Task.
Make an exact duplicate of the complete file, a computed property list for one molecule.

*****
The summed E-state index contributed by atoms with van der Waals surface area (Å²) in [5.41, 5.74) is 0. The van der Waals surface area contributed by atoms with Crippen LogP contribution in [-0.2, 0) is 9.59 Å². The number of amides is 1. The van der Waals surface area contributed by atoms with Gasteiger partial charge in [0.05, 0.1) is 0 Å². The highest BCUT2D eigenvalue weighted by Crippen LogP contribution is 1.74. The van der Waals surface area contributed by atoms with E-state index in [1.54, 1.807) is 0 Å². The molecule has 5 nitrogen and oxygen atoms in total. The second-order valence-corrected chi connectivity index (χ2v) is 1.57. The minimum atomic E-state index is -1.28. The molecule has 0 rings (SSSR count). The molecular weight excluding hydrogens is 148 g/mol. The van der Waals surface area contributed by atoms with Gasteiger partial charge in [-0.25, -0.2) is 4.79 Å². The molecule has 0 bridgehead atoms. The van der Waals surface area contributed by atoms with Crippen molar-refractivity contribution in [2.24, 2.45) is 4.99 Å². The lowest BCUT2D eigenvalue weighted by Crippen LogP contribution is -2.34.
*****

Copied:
The summed E-state index contributed by atoms with van der Waals surface area (Å²) in [5.41, 5.74) is 0. The van der Waals surface area contributed by atoms with Crippen LogP contribution in [-0.2, 0) is 9.59 Å². The number of amides is 1. The van der Waals surface area contributed by atoms with Gasteiger partial charge in [0.05, 0.1) is 0 Å². The highest BCUT2D eigenvalue weighted by Crippen LogP contribution is 1.74. The van der Waals surface area contributed by atoms with E-state index in [1.54, 1.807) is 0 Å². The molecule has 5 nitrogen and oxygen atoms in total. The second-order valence-corrected chi connectivity index (χ2v) is 1.57. The minimum atomic E-state index is -1.28. The molecule has 0 rings (SSSR count). The molecular weight excluding hydrogens is 148 g/mol. The van der Waals surface area contributed by atoms with Gasteiger partial charge in [-0.25, -0.2) is 4.79 Å². The molecule has 0 bridgehead atoms. The van der Waals surface area contributed by atoms with Crippen molar-refractivity contribution in [2.24, 2.45) is 4.99 Å². The lowest BCUT2D eigenvalue weighted by Crippen LogP contribution is -2.34.